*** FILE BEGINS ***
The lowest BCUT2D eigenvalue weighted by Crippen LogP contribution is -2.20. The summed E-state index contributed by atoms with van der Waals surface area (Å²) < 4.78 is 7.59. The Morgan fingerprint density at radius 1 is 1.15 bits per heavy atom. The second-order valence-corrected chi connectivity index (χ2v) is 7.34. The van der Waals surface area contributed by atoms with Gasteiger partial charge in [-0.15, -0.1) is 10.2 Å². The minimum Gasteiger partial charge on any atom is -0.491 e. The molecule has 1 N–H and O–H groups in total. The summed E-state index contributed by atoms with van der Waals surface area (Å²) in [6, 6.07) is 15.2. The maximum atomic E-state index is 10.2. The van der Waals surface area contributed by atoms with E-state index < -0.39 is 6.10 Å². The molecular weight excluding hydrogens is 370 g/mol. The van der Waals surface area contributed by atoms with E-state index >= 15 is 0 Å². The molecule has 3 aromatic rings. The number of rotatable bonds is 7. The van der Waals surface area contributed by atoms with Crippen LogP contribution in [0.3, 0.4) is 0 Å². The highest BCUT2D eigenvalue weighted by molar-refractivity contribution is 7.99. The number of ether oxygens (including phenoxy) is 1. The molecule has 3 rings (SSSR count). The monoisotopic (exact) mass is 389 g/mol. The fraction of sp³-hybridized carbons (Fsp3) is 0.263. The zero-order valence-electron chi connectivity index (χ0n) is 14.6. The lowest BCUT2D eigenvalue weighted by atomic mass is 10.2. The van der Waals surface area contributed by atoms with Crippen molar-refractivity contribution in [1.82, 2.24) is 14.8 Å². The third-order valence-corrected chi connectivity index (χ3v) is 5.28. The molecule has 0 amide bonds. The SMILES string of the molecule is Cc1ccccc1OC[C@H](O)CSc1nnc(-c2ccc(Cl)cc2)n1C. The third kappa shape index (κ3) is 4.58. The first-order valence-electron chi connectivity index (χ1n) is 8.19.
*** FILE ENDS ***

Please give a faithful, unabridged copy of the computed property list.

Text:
The lowest BCUT2D eigenvalue weighted by Crippen LogP contribution is -2.20. The summed E-state index contributed by atoms with van der Waals surface area (Å²) < 4.78 is 7.59. The Morgan fingerprint density at radius 1 is 1.15 bits per heavy atom. The second-order valence-corrected chi connectivity index (χ2v) is 7.34. The van der Waals surface area contributed by atoms with Gasteiger partial charge in [-0.15, -0.1) is 10.2 Å². The minimum Gasteiger partial charge on any atom is -0.491 e. The molecule has 1 N–H and O–H groups in total. The summed E-state index contributed by atoms with van der Waals surface area (Å²) in [6, 6.07) is 15.2. The maximum atomic E-state index is 10.2. The van der Waals surface area contributed by atoms with E-state index < -0.39 is 6.10 Å². The molecular weight excluding hydrogens is 370 g/mol. The van der Waals surface area contributed by atoms with E-state index >= 15 is 0 Å². The molecule has 3 aromatic rings. The number of rotatable bonds is 7. The van der Waals surface area contributed by atoms with Crippen LogP contribution in [0.3, 0.4) is 0 Å². The highest BCUT2D eigenvalue weighted by molar-refractivity contribution is 7.99. The number of ether oxygens (including phenoxy) is 1. The molecule has 3 rings (SSSR count). The monoisotopic (exact) mass is 389 g/mol. The fraction of sp³-hybridized carbons (Fsp3) is 0.263. The zero-order valence-electron chi connectivity index (χ0n) is 14.6. The lowest BCUT2D eigenvalue weighted by atomic mass is 10.2. The van der Waals surface area contributed by atoms with Crippen molar-refractivity contribution in [1.82, 2.24) is 14.8 Å². The third-order valence-corrected chi connectivity index (χ3v) is 5.28. The molecule has 0 amide bonds. The SMILES string of the molecule is Cc1ccccc1OC[C@H](O)CSc1nnc(-c2ccc(Cl)cc2)n1C. The third kappa shape index (κ3) is 4.58. The first-order valence-electron chi connectivity index (χ1n) is 8.19.